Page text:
[Python-ideas] Indicate if an iterable is ordered or not

Terry Reedy tjreedy at udel.edu
Tue Sep 24 23:16:40 CEST 2013

On 9/24/2013 12:15 PM, Eric Snow wrote:
> Iterables are not necessarily ordered (e.g. dict vs. OrderedDict).
> Sequences are but Sets aren't.  I'm not aware of any good way
> currently to know if an arbitrary iterable is ordered.  Without an
> explicit indicator of ordered-ness, you must know in advance for each
> specific type.
> One possible solution is an __isordered__ attribute (on the class),
> set to a boolean.  The absence of the attribute would imply False.
> Such an attribute would be added to existing types:
> * collections.abc.Iterable (default: False)
> * list (True)
> * tuple (True)
> * set (False)
> * dict (False)
> * collections.OrderedDict (True)
> * ...
> Thoughts?

The iterator protocol is intentionally simple.  It only requires an 
__iter__ method or a __next__ method with a standard __iter__ method. 
This makes iterables -- and generator functions that produce iterators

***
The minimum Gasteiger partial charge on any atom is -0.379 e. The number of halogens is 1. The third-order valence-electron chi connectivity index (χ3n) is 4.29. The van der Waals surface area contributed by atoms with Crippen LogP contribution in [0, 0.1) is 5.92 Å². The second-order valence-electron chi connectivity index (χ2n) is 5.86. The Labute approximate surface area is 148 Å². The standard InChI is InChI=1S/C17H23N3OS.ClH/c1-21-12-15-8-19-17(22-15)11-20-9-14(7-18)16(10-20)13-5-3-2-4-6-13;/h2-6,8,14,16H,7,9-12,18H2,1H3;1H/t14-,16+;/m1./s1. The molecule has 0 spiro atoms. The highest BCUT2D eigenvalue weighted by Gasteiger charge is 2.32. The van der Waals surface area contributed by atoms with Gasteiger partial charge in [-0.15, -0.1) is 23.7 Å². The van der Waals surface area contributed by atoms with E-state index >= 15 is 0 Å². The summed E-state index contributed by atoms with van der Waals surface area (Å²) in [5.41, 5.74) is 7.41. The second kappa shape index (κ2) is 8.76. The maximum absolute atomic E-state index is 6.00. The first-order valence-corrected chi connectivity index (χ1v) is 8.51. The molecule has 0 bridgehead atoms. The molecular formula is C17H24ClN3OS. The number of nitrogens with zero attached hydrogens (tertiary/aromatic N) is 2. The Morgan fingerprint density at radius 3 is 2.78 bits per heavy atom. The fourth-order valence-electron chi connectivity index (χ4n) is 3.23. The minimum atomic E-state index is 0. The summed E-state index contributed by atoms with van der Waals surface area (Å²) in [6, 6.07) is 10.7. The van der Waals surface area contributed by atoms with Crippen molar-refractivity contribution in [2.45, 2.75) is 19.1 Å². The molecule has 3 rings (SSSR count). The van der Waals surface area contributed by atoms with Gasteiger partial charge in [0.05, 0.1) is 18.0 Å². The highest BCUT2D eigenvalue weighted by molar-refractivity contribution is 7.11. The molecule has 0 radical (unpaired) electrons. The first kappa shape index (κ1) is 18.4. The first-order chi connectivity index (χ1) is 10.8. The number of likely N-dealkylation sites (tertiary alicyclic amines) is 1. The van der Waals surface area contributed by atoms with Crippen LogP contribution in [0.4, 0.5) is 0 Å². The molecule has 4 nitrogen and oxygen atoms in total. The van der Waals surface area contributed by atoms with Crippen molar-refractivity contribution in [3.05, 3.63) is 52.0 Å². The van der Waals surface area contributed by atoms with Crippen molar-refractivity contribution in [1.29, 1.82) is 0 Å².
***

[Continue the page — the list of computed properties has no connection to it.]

-- easy to write.

A generator instance may and may not produce items in an intented order, 
so a class attribute is not possible. The same is generally true of 
transform iterators, like map and filter instances, and most itertools 
classes.  It is also not true that lists (and tuples) always have a 
significant order. list(set) has the artificial order of set iteration. 
  Both are reiterable with the same order. Why would you call one True 
and the other False? In general, list(iterable) has as much order as the 

The __isordered__ attribute would have to be an instance attribute, 
properly propagated. How would you do that with generator functions? or 
generator expression?

Anyone is free to privately extend the protocol for special purposes and 
restrict their universe to object that follow. Builtins can be extended, 
wrapped, or mapped, or their internal iterator classes mapped, to make 
them conform. The following helps with the last idea.

 >>> for cls in list, tuple, set, frozenset, dict:
<class 'list_iterator'>
<class 'tuple_iterator'>
<class 'set_iterator'>
<class 'set_iterator'>
<class 'dict_keyiterator'>

Terry Jan Reedy

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